Lost in Translation

Last Saturday, two US Servicemen were shot dead by “their interpreter”. The interpreter himself was shot dead by troops soon after. Reports suggest this attack was due to grievances over pay and conditions rather than in anyway related to the Taliban. What the incident does reveal most clearly, however, is the shocking disregard the occupying forces have for the men and women who risk their lives in the so-called “war against terror” and “reconstruction effort”. Being an interpreter is putting your life at risk, both in direct battles with the Afghan resistance and the vulnerability many feel within their communities for assisting the US and its allies. Many Afghans participate with the hope of an opportunity to start fresh lives in the US, yet the US has acted to sharply cut the number of Afghans allowed to settle in the US.

Which brings us to the whole issue of English and invasion. The BBC wrote in January:

The penetration of English is now influencing nearly all sectors of Afghan society. In previous decades when the Soviet Union was heavily involved in training and equipping the Afghan military, knowledge of Russian was considered a critical skill. But since the US-led invasion of Afghanistan, Russian has been replaced by English. Courses have been launched to teach English to Afghan military personnel who often work alongside international forces. “Learning English has become an important skill for members of the Afghan National Army and police,” says Ustad Paktiawal, a teacher at the police academy in Kabul. “This enables them to communicate with their trainers from different countries of the coalition and understand each other.” English also helps members of the Afghan security forces to be considered for attendance at military schools in the UK and US. President Hamid Karzai is a fluent speaker of English and so are many members of the Afghan cabinet and state bureaucracy – a number have lived or studied in the West.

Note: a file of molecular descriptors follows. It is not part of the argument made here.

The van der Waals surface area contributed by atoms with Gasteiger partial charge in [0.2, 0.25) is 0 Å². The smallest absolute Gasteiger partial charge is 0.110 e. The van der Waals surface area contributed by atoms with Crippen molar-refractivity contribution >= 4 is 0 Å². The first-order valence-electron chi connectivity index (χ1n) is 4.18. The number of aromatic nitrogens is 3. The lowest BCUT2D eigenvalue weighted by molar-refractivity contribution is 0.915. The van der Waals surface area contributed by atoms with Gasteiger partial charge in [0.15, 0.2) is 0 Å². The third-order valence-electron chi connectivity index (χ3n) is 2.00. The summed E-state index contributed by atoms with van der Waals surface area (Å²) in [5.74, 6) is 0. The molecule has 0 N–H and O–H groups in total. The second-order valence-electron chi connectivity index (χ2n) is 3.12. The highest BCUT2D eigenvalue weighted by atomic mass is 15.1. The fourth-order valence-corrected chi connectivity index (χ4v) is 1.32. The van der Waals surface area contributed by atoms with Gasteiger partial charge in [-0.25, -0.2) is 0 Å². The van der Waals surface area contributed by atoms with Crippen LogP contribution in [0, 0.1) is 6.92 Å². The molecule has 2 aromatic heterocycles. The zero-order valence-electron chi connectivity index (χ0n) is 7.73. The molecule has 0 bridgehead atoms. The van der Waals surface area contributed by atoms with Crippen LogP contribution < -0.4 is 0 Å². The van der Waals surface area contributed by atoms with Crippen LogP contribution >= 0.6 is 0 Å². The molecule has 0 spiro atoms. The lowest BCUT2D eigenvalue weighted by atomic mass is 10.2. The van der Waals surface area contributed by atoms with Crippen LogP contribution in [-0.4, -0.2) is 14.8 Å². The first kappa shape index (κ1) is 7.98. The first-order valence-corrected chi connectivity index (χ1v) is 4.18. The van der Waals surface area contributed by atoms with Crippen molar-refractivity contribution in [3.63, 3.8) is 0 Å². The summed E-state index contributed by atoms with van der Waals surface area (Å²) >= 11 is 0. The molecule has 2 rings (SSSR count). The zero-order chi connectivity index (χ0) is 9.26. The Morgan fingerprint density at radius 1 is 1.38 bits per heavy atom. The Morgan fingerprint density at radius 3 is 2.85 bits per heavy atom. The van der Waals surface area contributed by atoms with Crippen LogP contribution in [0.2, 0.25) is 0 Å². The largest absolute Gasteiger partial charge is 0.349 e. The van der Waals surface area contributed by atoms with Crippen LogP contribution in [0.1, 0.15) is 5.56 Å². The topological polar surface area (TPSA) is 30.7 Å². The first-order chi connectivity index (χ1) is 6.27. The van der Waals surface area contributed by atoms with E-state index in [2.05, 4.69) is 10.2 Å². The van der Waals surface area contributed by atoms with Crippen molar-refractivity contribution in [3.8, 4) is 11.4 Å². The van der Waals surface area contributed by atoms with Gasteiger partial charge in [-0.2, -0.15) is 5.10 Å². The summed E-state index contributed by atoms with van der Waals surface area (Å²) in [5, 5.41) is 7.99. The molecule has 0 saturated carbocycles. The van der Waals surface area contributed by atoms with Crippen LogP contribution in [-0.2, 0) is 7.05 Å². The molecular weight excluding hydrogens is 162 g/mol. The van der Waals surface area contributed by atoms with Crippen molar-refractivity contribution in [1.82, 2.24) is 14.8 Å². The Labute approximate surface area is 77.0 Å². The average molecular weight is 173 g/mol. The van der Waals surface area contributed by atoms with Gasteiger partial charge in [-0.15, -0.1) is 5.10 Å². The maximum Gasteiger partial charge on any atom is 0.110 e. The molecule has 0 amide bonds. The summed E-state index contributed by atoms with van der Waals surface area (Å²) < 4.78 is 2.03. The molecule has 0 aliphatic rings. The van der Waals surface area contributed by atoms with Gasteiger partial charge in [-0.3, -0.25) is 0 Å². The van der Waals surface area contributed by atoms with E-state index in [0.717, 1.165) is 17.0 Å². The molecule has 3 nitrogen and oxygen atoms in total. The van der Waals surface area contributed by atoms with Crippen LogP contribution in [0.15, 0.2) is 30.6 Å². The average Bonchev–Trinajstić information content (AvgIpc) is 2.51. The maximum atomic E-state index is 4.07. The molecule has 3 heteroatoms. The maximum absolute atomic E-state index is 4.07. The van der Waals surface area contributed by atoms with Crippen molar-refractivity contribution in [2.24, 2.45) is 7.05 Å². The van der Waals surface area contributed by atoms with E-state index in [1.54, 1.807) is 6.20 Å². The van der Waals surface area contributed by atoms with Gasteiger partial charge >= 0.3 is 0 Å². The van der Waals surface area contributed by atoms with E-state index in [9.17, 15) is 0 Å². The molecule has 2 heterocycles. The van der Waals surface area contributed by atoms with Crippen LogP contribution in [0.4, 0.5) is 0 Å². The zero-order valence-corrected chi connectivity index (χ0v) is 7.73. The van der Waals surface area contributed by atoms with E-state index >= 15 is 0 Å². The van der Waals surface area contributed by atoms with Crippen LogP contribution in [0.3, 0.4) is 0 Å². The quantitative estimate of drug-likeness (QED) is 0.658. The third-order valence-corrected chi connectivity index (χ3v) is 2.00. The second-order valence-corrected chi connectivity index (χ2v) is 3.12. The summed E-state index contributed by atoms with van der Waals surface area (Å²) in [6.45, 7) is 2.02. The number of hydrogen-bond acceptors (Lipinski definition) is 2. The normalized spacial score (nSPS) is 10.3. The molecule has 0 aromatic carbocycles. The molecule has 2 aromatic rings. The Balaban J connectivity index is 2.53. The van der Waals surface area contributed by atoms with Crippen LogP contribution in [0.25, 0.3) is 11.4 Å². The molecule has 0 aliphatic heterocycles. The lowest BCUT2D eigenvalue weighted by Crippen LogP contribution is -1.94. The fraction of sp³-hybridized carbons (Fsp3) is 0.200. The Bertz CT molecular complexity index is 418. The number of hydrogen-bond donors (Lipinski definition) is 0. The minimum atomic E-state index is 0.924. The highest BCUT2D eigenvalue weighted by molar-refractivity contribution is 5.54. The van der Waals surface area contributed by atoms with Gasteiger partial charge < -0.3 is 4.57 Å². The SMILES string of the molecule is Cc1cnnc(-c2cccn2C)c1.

(This of course will be the same cabinet and state bureaucracy that, in November 2009, was found to be the second most corrupt in the world).

We raise these issues because unlike Mohamed Faiq and his fascinating piece on teaching English in Afghanistan (read here), we do not believe that there can be any meaningful “linguistic exposure and socialisation” whilst imperialist powers (like Russia and Britain In the past and the US and Britain today) continue to impose their self-interested agenda on this country. We would ask that no Afghan assist the US as an interpreter and no-one works with the NGO’s in teaching English in Afghanistan.

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